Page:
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Insurance Article

What are the Top Reasons for Cervical Cancer?

February 01 2017
Cervical Cancer

A list of major factors that lead to cervical cancer

Cancer of the cervix usually occurs during midlife. Half of the women diagnosed with cervical cancer are between 35 and 55 years of age. The early stages may be completely free of symptoms. It typically happens when abnormal cells on the cervix grow out of control. It may take over 10 to 20 years from pre-cancerous changes to develop into cancer.

It is the fourth-most common cause of cancer and the fourth-most common cause of death from cancer in women. Almost all cases of cervical cancer are caused by a virus called ‘human papilloma virus’(HPV) and women of all ages are at risk of developing it. Here are a few major reasons for cervical cancer:

Human Papilloma Virus

There are over 100 different types of HPVs, and at least 15 of which are classified as high-risk and 12 as low-risk. It is the most common sexually transmitted infection. Type 16 & 18 cause more than 75% of cases globally.

Most of HPV infections, around 90%, resolve on their own within 2 years. A small percentage of the women do not clear the HPV and are considered to have persistent infection. They would be at a greater risk of developing cervical cell abnormalities.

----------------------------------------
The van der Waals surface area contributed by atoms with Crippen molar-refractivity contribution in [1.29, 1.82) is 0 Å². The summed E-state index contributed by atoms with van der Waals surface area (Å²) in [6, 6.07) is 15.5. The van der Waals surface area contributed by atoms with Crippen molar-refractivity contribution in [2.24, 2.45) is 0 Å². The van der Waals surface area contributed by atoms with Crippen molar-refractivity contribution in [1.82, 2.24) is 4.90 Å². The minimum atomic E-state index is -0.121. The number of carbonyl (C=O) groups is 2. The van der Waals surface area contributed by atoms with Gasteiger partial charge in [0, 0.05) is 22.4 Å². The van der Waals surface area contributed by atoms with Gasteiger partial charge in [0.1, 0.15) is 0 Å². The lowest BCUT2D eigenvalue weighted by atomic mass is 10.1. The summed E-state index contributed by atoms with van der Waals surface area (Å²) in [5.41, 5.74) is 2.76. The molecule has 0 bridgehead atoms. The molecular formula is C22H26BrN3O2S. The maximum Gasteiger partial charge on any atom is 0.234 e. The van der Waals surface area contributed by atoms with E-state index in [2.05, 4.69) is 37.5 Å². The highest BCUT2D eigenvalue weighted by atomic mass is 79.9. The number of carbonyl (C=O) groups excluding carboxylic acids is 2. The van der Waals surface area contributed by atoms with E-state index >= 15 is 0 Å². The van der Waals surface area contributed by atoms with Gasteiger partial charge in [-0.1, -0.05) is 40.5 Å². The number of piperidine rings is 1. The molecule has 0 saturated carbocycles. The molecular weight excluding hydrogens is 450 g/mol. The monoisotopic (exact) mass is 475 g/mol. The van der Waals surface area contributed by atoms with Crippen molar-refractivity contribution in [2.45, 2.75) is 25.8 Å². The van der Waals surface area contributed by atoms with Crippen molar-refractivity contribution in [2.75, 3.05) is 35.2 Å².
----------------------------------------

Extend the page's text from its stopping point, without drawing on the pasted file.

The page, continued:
HPV-infected women with smoking habits carry three times the risk of getting cancer. They have CIN3 lesions (cervical intraepithelial neoplasia grade 3) which aids in the development of HPV.

Excess smoking and long-term smoking increases the risk of getting the CIN3 lesions than lighter smoking. It also prevents the immune system to fight against HPV and the carcinogens move the cancer-growing genetic code more quickly from the virus to cervical cells.

Oral Contraceptives

Birth control pills often contain man-made versions of the natural female hormones i.e., estrogens and progesterone. The risk increases 3 times if the usage is for 5 to 9 years and 4 times if the usage is for more than 10 yrs.

Between 80% and 90% of cervical abnormalities can be detected and treated in women who attend regular screening programs. It is advised therefore that all sexually active women, especially those on long-term oral contraceptives should be encouraged to have regular cervical examinations.

Multiple Pregnancies

Among HPV-infected women, there is 4 times the risk of cancer for seven and above full-term pregnancies when compared with women with no pregnancy. Even with one or two full-term pregnancies the risk doubles up. Also the lack of increased risk in women who did not have a vaginal delivery implicates the cervical trauma that occurs during vaginal delivery.

Weakened Immune System

The immune system is a network of cells, tissues, and organs that work together to defend the body against attacks by “alien” microbes. It helps the body get rid of HPV. Women with a weakened immune system and who are on immune-suppressant drugs from organ transplants are at increased risk of cervical cancer.

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